Gadget Invented to Interpret Your Dreams
When Adam Haar Horowitz took to the stage at a conference dressed as a lotus flower, he raised eyebrows. Then, when he started hitting computers and making gong noises, jaws dropped. He was acting out a dream he had recently had to illustrate how our night-time fantasies can influence our waking lives, and how technology can help us access them.
“The idea that you can take something concrete – a technology – that can help you access that poetic and metaphorical side of your own cognition is really exciting.”
To achieve that access, Horowitz has invented a hand device called Dormio. It is connected to a smartphone app or robot, which speaks word prompts to the subject as they slip into deeper sleep. These words can be used to influence their dreams or to knock them back into lighter sleep.
“After this slight wake-up, we initiate a conversation about dream content with users via the Jibo social robot and record anything that is said, as hypnagogic amnesia is reported and we don’t want people forgetting their useful ideas,” said Horowitz. “I see a future in which sleep is more useful and more accessible to us, where we understand it better and where we have more possibilities for influencing it and extracting the cognition that goes on inside it.”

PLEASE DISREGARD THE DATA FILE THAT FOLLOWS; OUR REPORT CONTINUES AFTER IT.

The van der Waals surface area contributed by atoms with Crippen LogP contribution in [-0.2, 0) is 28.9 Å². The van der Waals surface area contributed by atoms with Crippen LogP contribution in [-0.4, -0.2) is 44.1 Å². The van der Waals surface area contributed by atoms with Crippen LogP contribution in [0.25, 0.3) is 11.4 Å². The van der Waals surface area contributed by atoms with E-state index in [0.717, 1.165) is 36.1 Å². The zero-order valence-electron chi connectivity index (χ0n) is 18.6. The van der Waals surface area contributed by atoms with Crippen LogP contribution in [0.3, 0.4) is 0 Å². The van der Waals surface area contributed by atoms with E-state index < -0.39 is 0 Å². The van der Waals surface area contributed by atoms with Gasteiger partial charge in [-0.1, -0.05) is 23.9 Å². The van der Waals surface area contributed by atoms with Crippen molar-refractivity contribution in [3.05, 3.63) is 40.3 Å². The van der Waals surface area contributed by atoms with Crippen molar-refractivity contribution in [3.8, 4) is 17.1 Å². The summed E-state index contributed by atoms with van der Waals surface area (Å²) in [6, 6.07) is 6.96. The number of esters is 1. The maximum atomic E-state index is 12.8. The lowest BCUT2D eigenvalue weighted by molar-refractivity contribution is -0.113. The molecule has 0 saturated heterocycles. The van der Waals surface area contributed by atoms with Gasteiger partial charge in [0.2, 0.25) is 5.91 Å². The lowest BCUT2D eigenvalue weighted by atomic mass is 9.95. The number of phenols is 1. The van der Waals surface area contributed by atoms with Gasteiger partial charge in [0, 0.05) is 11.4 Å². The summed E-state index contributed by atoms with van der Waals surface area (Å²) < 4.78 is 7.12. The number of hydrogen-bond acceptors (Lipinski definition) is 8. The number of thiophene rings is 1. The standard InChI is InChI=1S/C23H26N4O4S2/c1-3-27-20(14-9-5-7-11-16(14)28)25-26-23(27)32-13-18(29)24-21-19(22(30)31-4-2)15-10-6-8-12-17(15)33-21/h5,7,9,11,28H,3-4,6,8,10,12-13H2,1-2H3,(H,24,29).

The goal is to study a particular stage of sleep – the period between wakefulness and deep sleep, known as “hypnagogia”. It is a period of slumber which has fascinated scientists and artists for hundreds of years.
Thomas Edison, Nikola Tesla, Edgar Allan Poe, and Salvador Dali all attempted to access this state by napping with a steel ball or similar object in their hands. When they fell into deeper REM (Rapid Eye Movement) sleep, they would drop the object, waking themselves before they forgot the hypnagogic imaginings.